SprintFeed, a site that sprung up 9 months ago seemingly out of nowhere, has been a solid source of Sprint leaks and rumors ever since. Outside of S4GRU, it was pretty much the only site dedicated to America's 3rd largest mobile carrier, but as of today it's closing its doors.
The founder, Mark Hearn, was offered a position of a full-time editor at TechnoBuffalo, a more general tech news site, which he accepted.
It's no secret – the mobile interface for Google's Play Store could use some help. A recent comment thread on Reddit points to the fact that many users feel that the Play Store's interface is just a mess. Others suggest that its level of finesse just doesn't jive with Google's overall habits of design. While Google's recent "toolbar" overhaul resulted in a pleasing, easy-to-use interface which successfully unified navigation between all of the search giant's services, the Play Store (at least on phones and tablets) is messy, jumbled, and just feels disorganized.
We share most funny videos via our social accounts (you're following, right?), but once in a while a video comes along that is so beyond hilarious that it can no longer be the outcast doomed to bounce around social networks. It needs to be right here, on the front page. Such was the case with the best phone review on the Internet and such is the case with Mr.
Today's suspected Galaxy SIII leak caused quite a stir in the Android community, of course sparking concerns over validity, likelihood that Samsung would choose such a form factor for the upcoming flagship, and just when we may see the real thing up close. A great summary of the leak on Reddit, and the subsequent comment thread got me thinking, though: just how likely is it that the leak is real?
Out of all the fun things going on today at the big Android booth Google set up at MWC, one cute little guy stood out from the pack. Want a custom-made Galaxy Nexus battery door while you ogle suspicious-looking jelly beans and scarf down free ice cream sandwiches and delicious smoothies? No problem - just walk up to a conveniently located tablet, order up a design, and watch it make one for you live with utmost precision of a true Android.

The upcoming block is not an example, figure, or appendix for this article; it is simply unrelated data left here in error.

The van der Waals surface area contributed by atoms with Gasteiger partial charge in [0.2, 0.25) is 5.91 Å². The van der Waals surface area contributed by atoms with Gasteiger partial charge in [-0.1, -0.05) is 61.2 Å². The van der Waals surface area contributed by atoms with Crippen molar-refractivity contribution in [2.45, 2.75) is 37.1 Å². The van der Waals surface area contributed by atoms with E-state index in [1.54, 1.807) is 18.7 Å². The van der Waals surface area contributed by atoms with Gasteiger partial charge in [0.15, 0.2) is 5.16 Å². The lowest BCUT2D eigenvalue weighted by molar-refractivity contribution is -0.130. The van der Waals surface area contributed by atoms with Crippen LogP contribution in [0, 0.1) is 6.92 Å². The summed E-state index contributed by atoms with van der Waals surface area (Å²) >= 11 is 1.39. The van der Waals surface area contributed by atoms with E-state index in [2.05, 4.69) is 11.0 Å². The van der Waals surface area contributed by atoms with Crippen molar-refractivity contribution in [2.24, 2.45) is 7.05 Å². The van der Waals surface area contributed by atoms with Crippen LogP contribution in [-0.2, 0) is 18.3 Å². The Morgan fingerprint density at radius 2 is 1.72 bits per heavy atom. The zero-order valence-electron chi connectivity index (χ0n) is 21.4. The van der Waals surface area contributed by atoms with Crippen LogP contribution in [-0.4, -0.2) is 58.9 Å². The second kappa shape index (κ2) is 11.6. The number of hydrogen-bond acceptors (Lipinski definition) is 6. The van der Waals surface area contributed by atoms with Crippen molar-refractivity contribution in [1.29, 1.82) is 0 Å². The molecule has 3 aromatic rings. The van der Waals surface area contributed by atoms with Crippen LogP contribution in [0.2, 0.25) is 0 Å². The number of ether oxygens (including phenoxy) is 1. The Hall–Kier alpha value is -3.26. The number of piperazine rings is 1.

I'm not sure how season two of Fact Checkers Unit escaped our attention back in January, but thanks to Samsung's official blog which highlighted this hilarious series today, we now know better. And let me tell you, if you haven't seen any of the new episodes yet, you're in for a treat.
I have to apologize. For what, you're asking? For not publishing this video 15 minutes sooner, mostly due to being incapacitated by convulsive laughter that resulted from watching it.
What we have here today is probably the most hysterical unofficial review of the Galaxy Note any phone, ever. Of course, I welcome you to beat it (just leave a link in the comments), but my memory does not have a record of a performance that could rival this one by ELPRESADOR.
We certainly aren't a console video gaming blog, but when reviews of the US version of Sony's PlayStation Vita started cropping up this morning, I couldn't help but take notice of the new mobile console system's software. Particularly, how... smartphoney it looks.
Everything in Sony's Vita OS has been appified - Google Maps is there, while Twitter, Facebook, Foursquare, and Skype apps are forthcoming. Sony has its own suite of apps as well, including a full-blown browser which, although it appears to be pretty terrible, is apparently the best on any mobile gaming device to date.
As CES comes to a close, we look back at the new devices we've seen - some were expected, some came from out-of-nowhere, and others were just downright impressive. Among all of the things that we've seen this week, however, there is one non-Android piece of tech that stands above the rest: Samsung's Transparent Smart Window. Here, check it out:
Update: Here's Samsung's official video that breaks down some of Smart Window's features further:
And with that, dear reader, we conclude our coverage of CES 2012.
When the tech world first heard of the BlackBerry tablet, it was greeted with a fair amount of optimism. It was thought that the very daring (for RIM) device could be just what the company needed to get out of its unabashed slump in popularity, particularly in the United States. In addition, rumblings that the device would be able to run Android Market apps (and actually can now) had Android and RIM fans alike excited for the possibilities of cross-platform development.